Gender Discrimination in Workplace
Discrimination is the act of providing unequal benefits to people of different statuses in spite of identical merit and qualifications. Gender discrimination in employment involves special treatment of someone because of their sexual orientation. In most cases, women have been victims of discrimination based on gender. This is despite their efforts to prove that they can perform equally with the men. Title VII of the Civil Rights Act of 1964 prohibits discrimination based on sex in the workplace. Even though the situation has improved, cases of gender discrimination in the workplace are still there.
For instance, the long-standing gap between compensation paid to men and that paid to women is something that has been there for long enough and is still witnessed today. Female workers still receive substantially less than their male counterparts. In the U.S for example, statistics show that women held only 11.7 percent of board director positions in 500 companies in 2000. Nine of those companies did not have any female worker (Gregory 2). Even though social and cultural factors may contribute to the second-class status of working women, gender discrimination remains a major barrier to women’s full equality in the workplace regardless of the level of employment or job category.
Older women, women of color, pregnant women and those with children are adversely affected by discriminatory workplace policies and practices. Women continue to face sexual harassment (Gregory 6). This paper will discuss the issue of gender-based discrimination in the workplace.
Men and women persist to work in jobs that can be put in the categories male and female. The tendency to work in gender-specific jobs is known as occupational sex-typing and has adversely affected men’s and women’s economic well-being.Occupational sex-typing has been a major contributor to gender inequality in both power and status. Occupations with formal authority are likely to be male while those with little formal authority are most likely to be female. Men are offered high-level positions and real power while women are left with low-visibility positions which have little substantive income (Cohn 21).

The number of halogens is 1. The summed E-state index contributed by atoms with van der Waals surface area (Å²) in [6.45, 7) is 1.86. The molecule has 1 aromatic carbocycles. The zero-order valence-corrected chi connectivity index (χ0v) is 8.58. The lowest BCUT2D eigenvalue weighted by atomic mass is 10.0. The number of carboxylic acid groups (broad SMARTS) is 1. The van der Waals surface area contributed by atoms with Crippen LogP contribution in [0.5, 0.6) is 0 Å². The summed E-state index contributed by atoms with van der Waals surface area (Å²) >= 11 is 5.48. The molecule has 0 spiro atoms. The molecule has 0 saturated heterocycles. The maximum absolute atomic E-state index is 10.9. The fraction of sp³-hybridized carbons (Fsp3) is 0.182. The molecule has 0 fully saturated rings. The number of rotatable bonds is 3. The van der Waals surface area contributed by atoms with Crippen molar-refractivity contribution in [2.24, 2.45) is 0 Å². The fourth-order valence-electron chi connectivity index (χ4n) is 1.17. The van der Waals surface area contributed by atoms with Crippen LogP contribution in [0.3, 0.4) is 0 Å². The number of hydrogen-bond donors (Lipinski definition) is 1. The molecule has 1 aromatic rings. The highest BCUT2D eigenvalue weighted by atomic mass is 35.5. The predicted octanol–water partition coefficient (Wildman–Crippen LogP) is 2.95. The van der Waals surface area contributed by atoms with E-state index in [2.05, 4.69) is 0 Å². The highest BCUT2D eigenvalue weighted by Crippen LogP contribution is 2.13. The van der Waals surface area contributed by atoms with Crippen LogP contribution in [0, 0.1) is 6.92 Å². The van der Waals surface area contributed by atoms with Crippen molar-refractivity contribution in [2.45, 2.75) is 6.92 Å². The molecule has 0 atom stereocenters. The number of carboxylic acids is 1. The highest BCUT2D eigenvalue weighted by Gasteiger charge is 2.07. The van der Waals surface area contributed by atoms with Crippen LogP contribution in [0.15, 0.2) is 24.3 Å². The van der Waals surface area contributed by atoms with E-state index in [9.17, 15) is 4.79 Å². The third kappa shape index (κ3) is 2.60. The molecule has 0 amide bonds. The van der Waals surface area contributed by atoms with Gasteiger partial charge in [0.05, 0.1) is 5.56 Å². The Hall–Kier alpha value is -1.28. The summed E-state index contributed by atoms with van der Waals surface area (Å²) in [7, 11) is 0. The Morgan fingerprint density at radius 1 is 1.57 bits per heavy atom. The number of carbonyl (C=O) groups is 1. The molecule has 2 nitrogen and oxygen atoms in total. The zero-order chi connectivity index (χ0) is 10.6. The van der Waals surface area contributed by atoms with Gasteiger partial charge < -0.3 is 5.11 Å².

• Gender discrimination will occur in the following forms:Ignoring to hire a woman because the employer thinks she cannot fit into the traditionally male-dominated workplace.
• Offering female workers low wages than the male workers for the same job
• Denying women workers promotion to senior positions with the assumption that the rest of the staff will not respect her authority
• Division of work tasks on the basis of whether the staff is male or female
• Requiring women to wear different clothing at work to men
• Ignoring women for particular roles in the workplace (Victorian Equal Opportunity &. Human Rights Commission, para 2).Women have been discriminated out of the perception that:
• They are unwilling to work
• They are less committed to their careers than …